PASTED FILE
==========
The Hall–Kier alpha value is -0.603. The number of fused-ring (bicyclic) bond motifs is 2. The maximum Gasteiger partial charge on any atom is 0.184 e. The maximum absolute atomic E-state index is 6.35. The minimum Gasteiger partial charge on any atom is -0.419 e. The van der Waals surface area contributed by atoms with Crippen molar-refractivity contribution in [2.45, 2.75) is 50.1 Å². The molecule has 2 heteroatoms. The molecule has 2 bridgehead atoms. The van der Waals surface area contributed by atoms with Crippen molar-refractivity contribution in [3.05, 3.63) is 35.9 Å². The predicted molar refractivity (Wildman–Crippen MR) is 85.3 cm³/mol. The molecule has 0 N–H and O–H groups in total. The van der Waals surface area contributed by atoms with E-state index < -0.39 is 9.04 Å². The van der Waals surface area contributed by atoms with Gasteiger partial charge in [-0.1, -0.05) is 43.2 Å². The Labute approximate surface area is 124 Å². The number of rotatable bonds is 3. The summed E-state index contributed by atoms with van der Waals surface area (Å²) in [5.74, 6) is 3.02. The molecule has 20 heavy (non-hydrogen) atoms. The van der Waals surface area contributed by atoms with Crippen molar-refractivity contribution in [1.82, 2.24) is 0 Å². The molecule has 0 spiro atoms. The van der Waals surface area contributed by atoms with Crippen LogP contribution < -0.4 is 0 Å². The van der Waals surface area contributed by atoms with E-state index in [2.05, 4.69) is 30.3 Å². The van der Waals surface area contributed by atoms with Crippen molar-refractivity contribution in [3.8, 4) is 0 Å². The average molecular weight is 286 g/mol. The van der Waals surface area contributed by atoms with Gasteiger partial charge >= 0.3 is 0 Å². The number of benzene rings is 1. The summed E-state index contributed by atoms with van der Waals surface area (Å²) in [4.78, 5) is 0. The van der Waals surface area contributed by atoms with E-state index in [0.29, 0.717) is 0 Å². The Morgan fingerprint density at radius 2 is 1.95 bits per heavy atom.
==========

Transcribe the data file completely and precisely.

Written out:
The Hall–Kier alpha value is -0.603. The number of fused-ring (bicyclic) bond motifs is 2. The maximum Gasteiger partial charge on any atom is 0.184 e. The maximum absolute atomic E-state index is 6.35. The minimum Gasteiger partial charge on any atom is -0.419 e. The van der Waals surface area contributed by atoms with Crippen molar-refractivity contribution in [2.45, 2.75) is 50.1 Å². The molecule has 2 heteroatoms. The molecule has 2 bridgehead atoms. The van der Waals surface area contributed by atoms with Crippen molar-refractivity contribution in [3.05, 3.63) is 35.9 Å². The predicted molar refractivity (Wildman–Crippen MR) is 85.3 cm³/mol. The molecule has 0 N–H and O–H groups in total. The van der Waals surface area contributed by atoms with E-state index < -0.39 is 9.04 Å². The van der Waals surface area contributed by atoms with Gasteiger partial charge in [-0.1, -0.05) is 43.2 Å². The Labute approximate surface area is 124 Å². The number of rotatable bonds is 3. The summed E-state index contributed by atoms with van der Waals surface area (Å²) in [5.74, 6) is 3.02. The molecule has 20 heavy (non-hydrogen) atoms. The van der Waals surface area contributed by atoms with Crippen molar-refractivity contribution in [1.82, 2.24) is 0 Å². The molecule has 0 spiro atoms. The van der Waals surface area contributed by atoms with Crippen LogP contribution < -0.4 is 0 Å². The van der Waals surface area contributed by atoms with E-state index in [2.05, 4.69) is 30.3 Å². The van der Waals surface area contributed by atoms with Crippen molar-refractivity contribution in [3.8, 4) is 0 Å². The average molecular weight is 286 g/mol. The van der Waals surface area contributed by atoms with Gasteiger partial charge >= 0.3 is 0 Å². The number of benzene rings is 1. The summed E-state index contributed by atoms with van der Waals surface area (Å²) in [4.78, 5) is 0. The van der Waals surface area contributed by atoms with E-state index in [0.29, 0.717) is 0 Å². The Morgan fingerprint density at radius 2 is 1.95 bits per heavy atom.